In my last column I looked at things that waste your time as an investor. That includes "orangutans", my name for media talking heads like me who often inject unnecessary urgency. Acting in haste can send you broke in this game. It also includes the folly of allowing human emotions to interfere with your investment decision making. You need to think like Spock, not someone out of a Mills & Boon novel.
Keeping the theme going, here are more things that waste your time.
Sorry. But without us really noticing, software has killed the art of presenting. PowerPoint has sucked the art of entertainment out of the presentation process by empowering even the most unimaginative, reclusive, bland but credentialled introvert to present "well". It's that good.
But I think the time has come to call the ball, we've seen enough. Presenting is a privilege and an art form and that art isn't found in the reproduction of a text book in slide form. Presentations take originality, imagination and some hard work. Presenting is a "show" and presenters have a duty to perform for the audience.
There is a fantastic book called Business Storytelling for Dummies. You'll get the idea in the first couple of chapters. It talks about left-hand brain and right-hand brain and how a lot of presenters appeal to the left-hand brain, which handles information. But if you want to make an impact you have to present to the right-hand brain.
That means telling a story full of courage, cowardice, bravery, success, failure, character, luck, anything that provokes emotion, because that's what engages the right-hand brain. You can present information, even really important information, but if the audience can't remember your name, you've failed.
Humans input mechanisms are terribly slow. We have eyes and ears not a USB drive. You cannot download to a human the way you can to a computer. That means we have to choose very carefully what we bother to read and listen to. Listening is the slowest input method, reading is faster, so if we are going to listen to anybody it had better be good because if you're just passing on information, sorry but we can read that in a tenth of the time. So put on a show. Bottom line: face-to-face contact is very inefficient so choose carefully who you listen to, otherwise they're simply wasting your time.
Economists from big institutions
The essence of investment is deciding what stock you hold and when. It's not about interpreting every syllable uttered by Janet Yellen or Philip Lowe. Despite that 80 per cent of our focus is not on the eternal conundrum of stock picking, it is focused on what the economists and strategists are saying. On what I call "macro crap".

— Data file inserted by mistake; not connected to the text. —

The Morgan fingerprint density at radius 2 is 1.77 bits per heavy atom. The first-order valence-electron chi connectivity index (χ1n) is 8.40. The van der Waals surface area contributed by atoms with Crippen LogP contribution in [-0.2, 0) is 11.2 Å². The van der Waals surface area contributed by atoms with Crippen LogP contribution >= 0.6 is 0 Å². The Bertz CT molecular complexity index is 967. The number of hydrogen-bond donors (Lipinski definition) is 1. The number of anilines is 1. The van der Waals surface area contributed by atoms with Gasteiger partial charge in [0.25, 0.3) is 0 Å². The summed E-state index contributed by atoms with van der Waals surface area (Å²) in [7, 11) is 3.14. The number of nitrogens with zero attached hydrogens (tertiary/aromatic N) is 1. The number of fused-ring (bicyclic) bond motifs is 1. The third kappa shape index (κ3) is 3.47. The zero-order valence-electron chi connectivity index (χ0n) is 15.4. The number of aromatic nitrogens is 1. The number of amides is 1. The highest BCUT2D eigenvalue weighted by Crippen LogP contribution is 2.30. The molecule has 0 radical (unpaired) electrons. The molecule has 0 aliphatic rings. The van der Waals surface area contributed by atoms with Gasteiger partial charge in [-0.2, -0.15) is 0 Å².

So let me explain something basic about economists and strategists. Almost all of them, certainly the well-known ones in Australia, are representatives of large product-selling institutions. In Australia the best-known economists and strategists are from the major banks and the major fund managers.
Understand then that each of them has a legion of salespeople behind them whose job it is to sell financial products under the same brand. Because of that they will never tell you to sell. They have one simple imperative: calm the clients down, keep them happy, keep them invested in their company's products, and, as a side issue, portray the institution as intellectual and smart.
They do that well and they do it by presenting a calm, intellectual persona that suggests that the markets are predictable and that the client need not worry because their adviser has everything pinned down, including the future. Their role is to keep the clients invested in their products and they do that by presenting the impression that the market risk is benign, and on the contrary, the financial outlook is certain and optimistic because certainty sells financial products.
Yes all the economists and strategists are intelligent, educated and presentable, but their opinion is not independent. They have no freedom to express doubt because if they did, if they were ever to say "sell", they would have 1000 product salespeople who recently sold product under their brand calling for them to be sacked. Most economists are, unfortunately, pacifiers. Most of what they tell you is designed to alleviate your worries and keep you invested. Because of that, because of their corporate responsibility, most of what they tell you, is, unfortunately, also a waste of time.
Marcus Padley is the author of the daily stock market newsletter Marcus Today. For a free trial of the Marcus Today newsletter please go to www.marcustoday.com.au.